The Iberian peninsula is a big piece of land. Not like USA or Russia big, but at 591,070 square km, there’s a lot of space. And Spain as the largest constituent part, has a lot of variety. Most people will know the Mediterranean and Atlantic coast beach resorts, but there’s a lot more to see in Spain as well. The country has vast deserts in the interior, lush grasslands and forests as well as half of one of the most impressive mountain ranges in the world , containing a lost mountain along the border with France, which is actually called, “The Lost Mountain” (or Monte Perdido if you’re Spanish.)
That’s not to mention a whole lot of history too. Once the most powerful and richest nation on the planet, Spain has been settled since pre-historic times by the ancestors of modern humans and has played a major part in most of the seminal events of human history ever since.
With more than 600 years of Roman rule, 700 years of Muslim occupation and as the heart of a once mighty empire, many civilizations have left their marks on Spain, which survive to this day, in arts, culture, architecture and the soul of the country itself.
If you want to see the best Spain has to offer and snatch a glimpse into it’s wondrous past, present and future, here are some of the must-visit places on the map.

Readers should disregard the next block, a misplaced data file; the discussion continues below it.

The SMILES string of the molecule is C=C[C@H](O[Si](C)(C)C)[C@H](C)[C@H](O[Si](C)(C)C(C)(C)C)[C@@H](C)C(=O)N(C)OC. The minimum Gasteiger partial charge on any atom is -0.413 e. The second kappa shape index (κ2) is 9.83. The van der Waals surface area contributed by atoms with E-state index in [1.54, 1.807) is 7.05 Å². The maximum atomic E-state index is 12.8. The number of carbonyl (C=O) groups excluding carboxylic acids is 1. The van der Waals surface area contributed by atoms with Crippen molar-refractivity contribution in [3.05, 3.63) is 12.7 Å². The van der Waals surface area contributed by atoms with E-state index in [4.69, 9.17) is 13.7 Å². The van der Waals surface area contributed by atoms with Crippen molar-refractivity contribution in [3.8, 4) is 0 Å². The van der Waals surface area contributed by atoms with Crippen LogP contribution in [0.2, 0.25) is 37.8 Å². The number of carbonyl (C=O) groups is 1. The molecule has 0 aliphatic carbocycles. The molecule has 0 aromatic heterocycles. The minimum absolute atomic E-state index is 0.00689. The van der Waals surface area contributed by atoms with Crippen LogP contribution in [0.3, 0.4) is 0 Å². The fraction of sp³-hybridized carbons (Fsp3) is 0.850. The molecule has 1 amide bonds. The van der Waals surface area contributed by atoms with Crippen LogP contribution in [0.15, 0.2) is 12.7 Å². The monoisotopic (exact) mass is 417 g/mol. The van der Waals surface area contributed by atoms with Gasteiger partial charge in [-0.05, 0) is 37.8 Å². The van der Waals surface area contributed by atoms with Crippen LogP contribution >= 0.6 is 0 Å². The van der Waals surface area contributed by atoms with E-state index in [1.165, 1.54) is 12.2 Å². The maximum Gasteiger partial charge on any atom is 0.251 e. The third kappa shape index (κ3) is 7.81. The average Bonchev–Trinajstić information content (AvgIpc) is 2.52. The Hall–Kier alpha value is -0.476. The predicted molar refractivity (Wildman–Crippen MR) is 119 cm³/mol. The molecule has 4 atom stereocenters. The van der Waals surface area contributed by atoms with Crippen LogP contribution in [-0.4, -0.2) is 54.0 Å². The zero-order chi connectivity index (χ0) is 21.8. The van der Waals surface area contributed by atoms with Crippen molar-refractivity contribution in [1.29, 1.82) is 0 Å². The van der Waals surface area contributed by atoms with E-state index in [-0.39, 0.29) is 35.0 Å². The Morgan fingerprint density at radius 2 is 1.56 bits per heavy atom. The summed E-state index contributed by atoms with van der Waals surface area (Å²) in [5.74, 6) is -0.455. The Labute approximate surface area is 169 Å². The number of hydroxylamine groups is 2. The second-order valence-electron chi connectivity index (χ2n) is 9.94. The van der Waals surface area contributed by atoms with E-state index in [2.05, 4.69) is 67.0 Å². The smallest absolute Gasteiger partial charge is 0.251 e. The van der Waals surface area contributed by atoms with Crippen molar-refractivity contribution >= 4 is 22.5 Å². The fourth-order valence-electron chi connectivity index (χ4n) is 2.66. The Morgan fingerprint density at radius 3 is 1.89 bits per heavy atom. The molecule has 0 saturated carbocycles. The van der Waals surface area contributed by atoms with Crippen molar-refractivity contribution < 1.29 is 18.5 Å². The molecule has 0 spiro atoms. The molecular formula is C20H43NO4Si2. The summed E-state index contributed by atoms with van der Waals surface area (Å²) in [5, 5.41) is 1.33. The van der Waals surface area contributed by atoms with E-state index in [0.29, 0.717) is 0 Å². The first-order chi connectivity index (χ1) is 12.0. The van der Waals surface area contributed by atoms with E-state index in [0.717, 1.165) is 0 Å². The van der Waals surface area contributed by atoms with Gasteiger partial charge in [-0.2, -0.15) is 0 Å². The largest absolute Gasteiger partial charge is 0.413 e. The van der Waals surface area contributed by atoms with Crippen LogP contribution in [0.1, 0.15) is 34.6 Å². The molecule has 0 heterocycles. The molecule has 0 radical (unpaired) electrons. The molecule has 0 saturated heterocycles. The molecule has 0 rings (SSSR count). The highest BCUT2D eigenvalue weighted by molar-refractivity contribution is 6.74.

Granada was one of the great Moorish cities and possibly the best example of Moorish architecture and which still exists in mainland Europe today. La Alhambra, which means “The red One,” is a 14th century fortress which was built for one of the last Muslim Emirs of Spain. Conquered by the Catholic monarchs, Ferdinand and Isabella, La Alhambra fell into disuse and disrepair until the 19th century when renovations started. It is now a UNESCO World Heritage Site, renowned for its beauty, its gardens and its history.
Also in Granada is the Albaicin district – again, a UNESCO world heritage site, which retains the ancient street layout and contains Granada’s archaeological museum, the church of San Salvador, which is built on the site of an Arab mosque and the bath complex, dating back to the Moorish period.
When not exploring the archaeological delights of Granada, you can also tour the tapas bars, enjoy the festivals and visit the tombs of kings in the Royal Cathedral.